"There's no debate about what needs to be done, about whether or not a child starting off in kindergarten or first grade is behind the eight ball," he told more than 200 Houston-area teachers at a town hall meeting sponsored by the American Federation of Teachers.
As part of his education plan, he also called for "rational" gun laws, saying it was not acceptable for gun violence to be a routine part of American life. To that end, he called for bans on certain military-style guns and ammunition, which he included in the 1994 crime bill he helped pass as a U.S. senator from Delaware.
Some of his Democratic rivals have critiqued the 1994 bill, while President Donald Trump, seeking to foment doubts among progressives about Biden, has taken to slamming Biden's role in the law while touting his own enactment of bipartisan legislation easing federal sentencing rules.
As part of his education plan, Biden also called for increasing teacher pay, though he stopped short of setting a benchmark. "Look, you all went to college. You spent four years. You ended up in debt, and you end up in a situation where you're making 25 percent less than most college graduates," Biden said.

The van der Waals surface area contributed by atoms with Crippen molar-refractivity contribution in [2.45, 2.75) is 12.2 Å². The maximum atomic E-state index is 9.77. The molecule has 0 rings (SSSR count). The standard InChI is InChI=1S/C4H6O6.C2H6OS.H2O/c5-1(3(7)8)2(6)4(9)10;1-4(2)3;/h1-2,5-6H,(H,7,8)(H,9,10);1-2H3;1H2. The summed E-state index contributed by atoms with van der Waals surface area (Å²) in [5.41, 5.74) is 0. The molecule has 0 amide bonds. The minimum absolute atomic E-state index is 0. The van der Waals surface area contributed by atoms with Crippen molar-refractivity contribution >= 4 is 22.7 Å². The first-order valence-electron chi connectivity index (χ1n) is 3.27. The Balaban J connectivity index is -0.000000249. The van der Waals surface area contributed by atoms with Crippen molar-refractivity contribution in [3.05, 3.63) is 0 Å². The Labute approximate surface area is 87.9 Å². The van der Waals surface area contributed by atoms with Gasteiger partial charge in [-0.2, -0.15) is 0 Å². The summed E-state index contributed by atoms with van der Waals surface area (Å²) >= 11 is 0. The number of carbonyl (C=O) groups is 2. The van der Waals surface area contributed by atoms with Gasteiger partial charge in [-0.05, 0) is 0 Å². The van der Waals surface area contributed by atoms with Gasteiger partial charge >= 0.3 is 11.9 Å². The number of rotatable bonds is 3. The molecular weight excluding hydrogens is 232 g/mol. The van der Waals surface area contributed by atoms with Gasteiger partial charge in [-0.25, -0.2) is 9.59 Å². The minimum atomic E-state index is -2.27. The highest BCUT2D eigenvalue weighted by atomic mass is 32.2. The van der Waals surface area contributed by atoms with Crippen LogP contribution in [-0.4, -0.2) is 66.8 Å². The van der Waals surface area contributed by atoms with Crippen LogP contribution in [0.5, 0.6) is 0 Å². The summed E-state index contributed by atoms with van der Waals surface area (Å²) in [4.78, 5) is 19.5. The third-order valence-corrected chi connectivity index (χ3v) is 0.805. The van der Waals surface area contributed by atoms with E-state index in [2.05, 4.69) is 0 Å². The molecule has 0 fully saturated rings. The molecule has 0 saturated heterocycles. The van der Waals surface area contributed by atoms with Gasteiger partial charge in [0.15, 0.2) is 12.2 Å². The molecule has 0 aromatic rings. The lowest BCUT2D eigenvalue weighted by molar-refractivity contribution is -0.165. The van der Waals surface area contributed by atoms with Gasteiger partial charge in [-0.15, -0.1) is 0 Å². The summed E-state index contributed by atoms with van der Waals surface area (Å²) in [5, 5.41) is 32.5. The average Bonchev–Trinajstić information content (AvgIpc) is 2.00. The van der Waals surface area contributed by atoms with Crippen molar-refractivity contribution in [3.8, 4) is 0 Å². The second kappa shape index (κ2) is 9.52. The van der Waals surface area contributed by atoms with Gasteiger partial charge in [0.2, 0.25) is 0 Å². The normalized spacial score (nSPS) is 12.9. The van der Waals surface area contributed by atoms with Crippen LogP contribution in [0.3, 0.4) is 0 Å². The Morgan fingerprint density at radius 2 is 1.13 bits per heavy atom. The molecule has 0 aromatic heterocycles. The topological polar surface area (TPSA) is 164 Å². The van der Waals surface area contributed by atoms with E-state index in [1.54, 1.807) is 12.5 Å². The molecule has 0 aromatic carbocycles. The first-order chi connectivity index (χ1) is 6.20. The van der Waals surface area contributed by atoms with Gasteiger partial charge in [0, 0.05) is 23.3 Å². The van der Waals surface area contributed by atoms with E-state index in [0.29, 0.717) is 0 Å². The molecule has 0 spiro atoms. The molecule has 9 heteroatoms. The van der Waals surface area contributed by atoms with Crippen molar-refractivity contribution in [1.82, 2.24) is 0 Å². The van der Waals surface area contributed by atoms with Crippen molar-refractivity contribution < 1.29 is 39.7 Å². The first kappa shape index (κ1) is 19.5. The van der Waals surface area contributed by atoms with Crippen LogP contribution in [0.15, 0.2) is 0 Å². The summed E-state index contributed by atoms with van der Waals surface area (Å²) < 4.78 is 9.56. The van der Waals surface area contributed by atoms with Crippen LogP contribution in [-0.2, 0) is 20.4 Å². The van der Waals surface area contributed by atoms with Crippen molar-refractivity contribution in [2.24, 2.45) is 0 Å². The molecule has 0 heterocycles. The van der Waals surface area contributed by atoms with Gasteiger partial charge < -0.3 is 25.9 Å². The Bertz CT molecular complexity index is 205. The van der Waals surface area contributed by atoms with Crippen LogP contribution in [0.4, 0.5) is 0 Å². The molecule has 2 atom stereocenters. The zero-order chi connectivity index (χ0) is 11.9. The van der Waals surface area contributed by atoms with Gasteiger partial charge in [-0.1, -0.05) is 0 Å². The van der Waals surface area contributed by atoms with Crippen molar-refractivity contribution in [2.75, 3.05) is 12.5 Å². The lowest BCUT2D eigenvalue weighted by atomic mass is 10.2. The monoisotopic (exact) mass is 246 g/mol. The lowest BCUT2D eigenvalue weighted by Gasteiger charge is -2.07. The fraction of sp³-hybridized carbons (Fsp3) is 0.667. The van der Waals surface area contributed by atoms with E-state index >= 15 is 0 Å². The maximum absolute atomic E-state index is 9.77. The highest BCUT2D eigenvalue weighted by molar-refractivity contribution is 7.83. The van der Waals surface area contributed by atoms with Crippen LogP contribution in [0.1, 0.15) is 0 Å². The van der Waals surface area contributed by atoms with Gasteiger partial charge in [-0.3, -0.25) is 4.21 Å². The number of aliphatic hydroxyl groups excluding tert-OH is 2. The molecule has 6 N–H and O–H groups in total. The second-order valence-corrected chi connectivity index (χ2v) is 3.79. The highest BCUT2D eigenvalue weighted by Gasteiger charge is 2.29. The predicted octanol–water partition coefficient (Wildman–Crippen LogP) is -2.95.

California Sen. Kamala Harris, a 2020 Democratic rival, said last month that her specific teacher-pay proposal would raise average teacher salaries by $13,500, roughly closing the gap between teachers and the average college graduate.
Biden was one of several candidates who have attended town hall-style meetings put on by the teachers union. However, he has made a particular pitch not just for union voters, but also to teachers. Biden noted this month that more than 8,000 teachers contributed to his campaign in the first month since announcing he announced his candidacy — the largest number of any single occupation.
On Tuesday, Biden also proposed reinstating an Obama administration directive encourage desegregation strategies and provide grants to create plans. The provision is notable in light of criticism over Biden's opposition to busing as a method to desegregate schools as a first-term senator in the early 1970s.
Associated Press writers Bill Barrow in Atlanta and Juana Summers in Washington contributed to this report.